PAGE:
We had a while until sunset. It is a lot later here as we are on the other side of a ridge, and right up the top. There were signs pointing to The View [at] The End of the World. Japanese boy (Name unknown, but introduced as that Yesterday due to his eyes) was with us, and said that it was worth walking over to check out, so we all went. It was not too far, and after scrambling up the last rocks we were at a tent right on the edge of the cliff. Again. The Bedouin have no sence of hight. There was a bit of a breeze, and we thought if it was any stronger we would be blown off. This was not far enough, and we then climbed out on the rocks beyond the edge. This was great for your vertigo! Still, it was a fantastic view. You could see the desert, and how the mountain range developed. Harder rock at the bottom, and then the rosy pink sandstone capping it. Rugged ranges spreading away to both sides, and Israel in the distance. On a peak to the south was a solitary mosque. This is apparently the grave of Aaron. The brother of Moses. It is a long way from here, but still visible.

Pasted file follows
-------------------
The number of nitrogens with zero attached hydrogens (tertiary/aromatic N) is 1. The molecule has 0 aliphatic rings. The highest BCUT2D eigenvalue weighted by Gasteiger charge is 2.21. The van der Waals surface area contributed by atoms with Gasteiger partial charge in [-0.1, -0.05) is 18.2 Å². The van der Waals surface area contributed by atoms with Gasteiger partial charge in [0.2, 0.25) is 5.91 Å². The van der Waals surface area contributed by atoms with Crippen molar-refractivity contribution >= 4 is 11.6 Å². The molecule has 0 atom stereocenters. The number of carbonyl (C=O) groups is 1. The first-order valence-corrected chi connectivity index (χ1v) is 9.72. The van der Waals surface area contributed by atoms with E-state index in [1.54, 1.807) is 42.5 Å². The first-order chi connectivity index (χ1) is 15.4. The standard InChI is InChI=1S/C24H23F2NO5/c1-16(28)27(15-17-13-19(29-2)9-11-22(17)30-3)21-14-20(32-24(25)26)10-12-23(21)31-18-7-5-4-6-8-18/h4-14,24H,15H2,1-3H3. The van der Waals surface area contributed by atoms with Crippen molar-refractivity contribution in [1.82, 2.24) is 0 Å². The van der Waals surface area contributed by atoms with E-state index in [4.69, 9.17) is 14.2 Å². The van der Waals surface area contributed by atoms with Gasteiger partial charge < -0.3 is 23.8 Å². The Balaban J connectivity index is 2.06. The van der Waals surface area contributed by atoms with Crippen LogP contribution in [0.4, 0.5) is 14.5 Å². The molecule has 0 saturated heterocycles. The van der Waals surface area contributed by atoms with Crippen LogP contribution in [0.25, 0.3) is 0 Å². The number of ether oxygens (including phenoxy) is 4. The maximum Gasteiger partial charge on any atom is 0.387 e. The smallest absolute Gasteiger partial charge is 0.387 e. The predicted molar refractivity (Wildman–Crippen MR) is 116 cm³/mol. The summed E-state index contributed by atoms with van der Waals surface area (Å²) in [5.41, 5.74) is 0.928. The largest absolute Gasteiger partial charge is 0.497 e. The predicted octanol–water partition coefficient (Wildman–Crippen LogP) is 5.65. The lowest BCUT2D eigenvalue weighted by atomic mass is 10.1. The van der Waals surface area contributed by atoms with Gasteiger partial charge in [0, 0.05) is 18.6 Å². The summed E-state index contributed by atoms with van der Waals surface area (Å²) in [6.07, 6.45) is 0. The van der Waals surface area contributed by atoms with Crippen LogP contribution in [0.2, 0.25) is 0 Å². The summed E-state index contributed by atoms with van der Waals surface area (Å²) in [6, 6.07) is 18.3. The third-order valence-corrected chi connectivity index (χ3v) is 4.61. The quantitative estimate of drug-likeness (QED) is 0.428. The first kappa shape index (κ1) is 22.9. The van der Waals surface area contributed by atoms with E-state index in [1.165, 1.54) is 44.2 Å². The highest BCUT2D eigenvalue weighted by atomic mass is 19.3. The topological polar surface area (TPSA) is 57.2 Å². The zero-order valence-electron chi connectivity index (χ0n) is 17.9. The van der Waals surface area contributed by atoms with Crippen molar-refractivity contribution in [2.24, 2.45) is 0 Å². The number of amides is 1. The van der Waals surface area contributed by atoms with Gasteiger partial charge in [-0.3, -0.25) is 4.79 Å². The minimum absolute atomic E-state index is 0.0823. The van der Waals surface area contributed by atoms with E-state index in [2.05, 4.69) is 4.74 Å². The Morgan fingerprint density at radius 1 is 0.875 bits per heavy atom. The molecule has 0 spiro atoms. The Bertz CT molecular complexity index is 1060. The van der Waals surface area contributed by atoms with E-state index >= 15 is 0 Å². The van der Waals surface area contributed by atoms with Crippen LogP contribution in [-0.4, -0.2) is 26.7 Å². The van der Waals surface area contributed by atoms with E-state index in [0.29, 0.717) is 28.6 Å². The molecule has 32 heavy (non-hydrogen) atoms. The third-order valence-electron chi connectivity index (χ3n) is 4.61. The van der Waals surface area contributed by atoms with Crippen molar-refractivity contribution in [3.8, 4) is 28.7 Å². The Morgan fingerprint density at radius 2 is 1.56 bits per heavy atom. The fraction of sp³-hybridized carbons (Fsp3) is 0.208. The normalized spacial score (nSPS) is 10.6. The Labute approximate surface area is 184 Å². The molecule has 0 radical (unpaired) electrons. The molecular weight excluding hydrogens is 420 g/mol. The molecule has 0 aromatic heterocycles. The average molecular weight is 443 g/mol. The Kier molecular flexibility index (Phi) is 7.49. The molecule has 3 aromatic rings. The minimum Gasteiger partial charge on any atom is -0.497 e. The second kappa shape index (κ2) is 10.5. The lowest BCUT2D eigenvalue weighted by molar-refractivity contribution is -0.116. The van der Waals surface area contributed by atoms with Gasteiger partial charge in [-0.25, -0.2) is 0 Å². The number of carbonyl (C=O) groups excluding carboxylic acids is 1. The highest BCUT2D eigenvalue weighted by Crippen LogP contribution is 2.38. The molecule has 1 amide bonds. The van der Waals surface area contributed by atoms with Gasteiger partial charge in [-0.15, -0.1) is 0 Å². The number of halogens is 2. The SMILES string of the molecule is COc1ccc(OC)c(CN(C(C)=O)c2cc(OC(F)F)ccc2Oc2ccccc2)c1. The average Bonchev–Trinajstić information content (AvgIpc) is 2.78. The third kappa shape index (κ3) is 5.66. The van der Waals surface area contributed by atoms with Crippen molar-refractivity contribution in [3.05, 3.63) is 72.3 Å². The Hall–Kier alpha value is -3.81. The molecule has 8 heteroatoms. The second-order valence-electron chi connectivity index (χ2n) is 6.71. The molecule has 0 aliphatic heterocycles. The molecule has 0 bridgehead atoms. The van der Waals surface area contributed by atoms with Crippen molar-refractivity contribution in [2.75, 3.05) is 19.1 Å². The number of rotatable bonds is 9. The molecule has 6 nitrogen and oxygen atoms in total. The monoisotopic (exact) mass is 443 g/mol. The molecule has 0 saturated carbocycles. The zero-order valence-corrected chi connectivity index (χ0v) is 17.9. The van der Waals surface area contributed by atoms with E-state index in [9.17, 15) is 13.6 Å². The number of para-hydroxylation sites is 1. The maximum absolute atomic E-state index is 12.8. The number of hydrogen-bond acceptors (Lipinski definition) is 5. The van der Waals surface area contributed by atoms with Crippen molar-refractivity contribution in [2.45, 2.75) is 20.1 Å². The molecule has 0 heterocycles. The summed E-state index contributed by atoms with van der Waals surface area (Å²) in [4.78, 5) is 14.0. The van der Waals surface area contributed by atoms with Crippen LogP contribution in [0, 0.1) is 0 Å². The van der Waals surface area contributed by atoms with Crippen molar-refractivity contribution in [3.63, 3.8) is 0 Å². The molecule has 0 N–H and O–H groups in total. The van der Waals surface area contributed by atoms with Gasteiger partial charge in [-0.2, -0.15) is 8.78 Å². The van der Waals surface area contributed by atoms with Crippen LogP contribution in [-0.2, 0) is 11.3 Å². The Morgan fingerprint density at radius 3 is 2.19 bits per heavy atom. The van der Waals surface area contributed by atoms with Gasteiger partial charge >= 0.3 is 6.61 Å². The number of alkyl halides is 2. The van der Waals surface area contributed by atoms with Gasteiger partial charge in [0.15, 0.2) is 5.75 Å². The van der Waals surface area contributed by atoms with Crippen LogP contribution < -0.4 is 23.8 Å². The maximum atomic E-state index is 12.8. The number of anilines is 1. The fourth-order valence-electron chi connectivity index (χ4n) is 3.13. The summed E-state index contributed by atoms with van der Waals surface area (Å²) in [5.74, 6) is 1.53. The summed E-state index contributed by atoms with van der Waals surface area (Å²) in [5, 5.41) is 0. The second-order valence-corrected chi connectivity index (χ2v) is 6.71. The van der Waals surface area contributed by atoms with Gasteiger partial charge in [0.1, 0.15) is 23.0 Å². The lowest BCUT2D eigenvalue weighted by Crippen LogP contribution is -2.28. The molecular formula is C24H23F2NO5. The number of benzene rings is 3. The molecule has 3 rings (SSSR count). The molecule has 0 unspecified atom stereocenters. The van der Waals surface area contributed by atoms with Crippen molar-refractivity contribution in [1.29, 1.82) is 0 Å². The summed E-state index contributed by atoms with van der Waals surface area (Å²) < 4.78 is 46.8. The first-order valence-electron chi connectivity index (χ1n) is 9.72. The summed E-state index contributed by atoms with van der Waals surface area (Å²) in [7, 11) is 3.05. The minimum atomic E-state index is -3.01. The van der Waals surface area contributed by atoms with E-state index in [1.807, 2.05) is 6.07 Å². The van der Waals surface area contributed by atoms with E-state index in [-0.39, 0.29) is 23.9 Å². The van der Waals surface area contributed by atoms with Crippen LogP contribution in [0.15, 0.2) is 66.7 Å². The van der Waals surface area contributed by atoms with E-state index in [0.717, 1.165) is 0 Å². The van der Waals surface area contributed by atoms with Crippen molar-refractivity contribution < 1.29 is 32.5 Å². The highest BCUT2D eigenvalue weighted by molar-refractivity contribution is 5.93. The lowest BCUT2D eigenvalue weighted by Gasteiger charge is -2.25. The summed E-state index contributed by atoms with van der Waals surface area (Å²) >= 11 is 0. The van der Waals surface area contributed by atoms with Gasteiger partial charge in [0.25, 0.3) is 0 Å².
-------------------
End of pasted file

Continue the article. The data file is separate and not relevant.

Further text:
Apparently the locals go there to pray for a boy if they cannot get one the old fashioned way. We hung out here for a while, and one of the guys had to go home to Little Petra. He climbed down the hill, and we thought he was going down the path, until we spotted him on a far cliff, climbing around the mountain, as it was faster.